Plan your program

Write your program

Write a few statements at a time and then compile. That way you don`t have far to look when you make errors (and you will make errors). I will want you to cut and paste the program to me in an e-mail with the other programs that you write today.

Test Your Program

Make sure that it gives the results that you expect. Are there limits to the program? Input it cant deal with?


Look at the following program. It contains two 'if' statements. These consist of I am going to let Wei deal with the rules for logical expressions. Most of the time we simply ask whether (the contents of) a variable is greater than or less than a number. So we will stick with that today. I have put the statement that is effected by the if on a new line. I needn't have done. Note the logical expression is not followed by a semicolon. // File: eg2 week2.cpp

#include <iostream.h>

void main()
int age;
cout<<"Enter your age in years ";

cout<<"Why not enrole in one of RDC's Summer camps for kids"<<endl;
cout<<"Thinking about college? Consider RDC"<<endl;
}// end of program

Compound Statements {}

Suppose we want a long sequence of statements to be executed if age>17. This is easily done by means of the 'compound statement'. This is a group of statements enclosed in braces {}. When you create a compound statement it is a good idea to:
  1. Create both braces at the same time, before typing the contents.
  2. Put a little comment on the end of the closing brace to say what it is closing.
  3. Increase the amount to which the enclosed text is indented.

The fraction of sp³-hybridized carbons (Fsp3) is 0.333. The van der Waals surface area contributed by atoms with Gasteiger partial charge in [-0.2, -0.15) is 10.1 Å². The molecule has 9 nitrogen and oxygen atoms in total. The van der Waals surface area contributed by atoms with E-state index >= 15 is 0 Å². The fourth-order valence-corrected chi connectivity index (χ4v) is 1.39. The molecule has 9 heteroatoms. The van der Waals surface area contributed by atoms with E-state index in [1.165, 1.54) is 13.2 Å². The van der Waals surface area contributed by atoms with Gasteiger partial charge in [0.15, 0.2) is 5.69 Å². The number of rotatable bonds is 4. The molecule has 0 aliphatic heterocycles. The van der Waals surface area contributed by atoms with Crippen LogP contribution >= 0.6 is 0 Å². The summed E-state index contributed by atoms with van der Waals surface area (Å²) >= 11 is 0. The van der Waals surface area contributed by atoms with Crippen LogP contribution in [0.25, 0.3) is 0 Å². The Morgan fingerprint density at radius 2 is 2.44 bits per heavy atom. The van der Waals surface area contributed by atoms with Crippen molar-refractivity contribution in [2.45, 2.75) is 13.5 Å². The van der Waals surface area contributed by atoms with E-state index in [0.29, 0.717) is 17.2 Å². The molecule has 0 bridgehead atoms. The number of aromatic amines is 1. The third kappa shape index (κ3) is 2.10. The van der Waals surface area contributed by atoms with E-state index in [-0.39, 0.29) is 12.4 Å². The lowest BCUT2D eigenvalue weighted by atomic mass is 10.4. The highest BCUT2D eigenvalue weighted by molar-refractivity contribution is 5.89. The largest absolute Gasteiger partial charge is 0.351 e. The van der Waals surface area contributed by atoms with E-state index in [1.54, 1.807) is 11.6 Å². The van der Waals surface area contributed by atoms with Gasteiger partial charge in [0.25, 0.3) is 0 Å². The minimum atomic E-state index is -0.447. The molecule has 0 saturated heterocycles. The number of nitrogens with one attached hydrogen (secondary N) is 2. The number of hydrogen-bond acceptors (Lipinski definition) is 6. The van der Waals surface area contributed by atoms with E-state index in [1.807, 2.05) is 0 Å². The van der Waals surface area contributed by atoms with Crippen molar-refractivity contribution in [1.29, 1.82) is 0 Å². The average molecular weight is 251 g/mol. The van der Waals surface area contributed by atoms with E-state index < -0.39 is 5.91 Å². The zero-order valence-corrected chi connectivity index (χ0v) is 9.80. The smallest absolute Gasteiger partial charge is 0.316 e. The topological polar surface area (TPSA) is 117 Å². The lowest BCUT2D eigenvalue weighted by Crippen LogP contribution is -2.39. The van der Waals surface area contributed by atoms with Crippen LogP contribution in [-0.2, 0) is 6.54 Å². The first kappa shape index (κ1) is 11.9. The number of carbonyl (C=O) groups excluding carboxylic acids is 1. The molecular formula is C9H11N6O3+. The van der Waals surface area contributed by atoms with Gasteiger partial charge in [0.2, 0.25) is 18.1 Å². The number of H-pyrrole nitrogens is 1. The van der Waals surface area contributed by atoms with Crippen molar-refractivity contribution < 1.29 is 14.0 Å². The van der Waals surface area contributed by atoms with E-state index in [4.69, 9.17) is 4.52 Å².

So you probably understand the following:

cout<<"Shady Valley Auto Insurance is happy to Serve the younger customer " <<endl;
}// end of rip-off youngsters section

The point is that compound statements can contain other compound statements. The rule is that a closing brace closes the most recent opening brace. There should always be an equal number of opening and closing braces. The following is part of a program suggesting what you might have for suppper based on what ingredients you have.

cout<<"Fried eggs again??" <<endl;
cout<<"Cheese Omelette?" <<endl;

cout<<"Pancakes?" <<endl;
}//if milk

}//if eggs

Match up the opening and closing braces.


  1. Write a program that inputs two integers i and j. If i is greater than j the contents are swapped. Hint to swap the contents of 2 variables you need a third as a temporary place to keep them.
  2. Write a program that inputs two doubles and types out "close" if they are within 5% of each other.
  3. Write a program that inputs two integers. If they are both negative make them both positive (multiply by -1).

While Loops

A while loop in theory consists of the word 'while', a logical (or boolean) expression and a (compound) stements that will continue to be executed while the logical expression is true. In practice we usually have the following steps.
  1. Before the loop we usually set the values of the variables used in the logical expression.
  2. Then the 'while' with the logical expression and the opening brace.
  3. Next usually comes the meat of the loop. The calculations (assignemnt statements) or whatever that must be done many times. Often it will use the variables which are used in the logical expression.
  4. At some stage one or more variable used to control the loop is changed in such a way that the conditinal expression will at a desired time become nflase and we can escape from the loop.
The simplest loop looks something like this: // File: eg4 week2.cpp

#include <iostream.h>

void main()
int counter;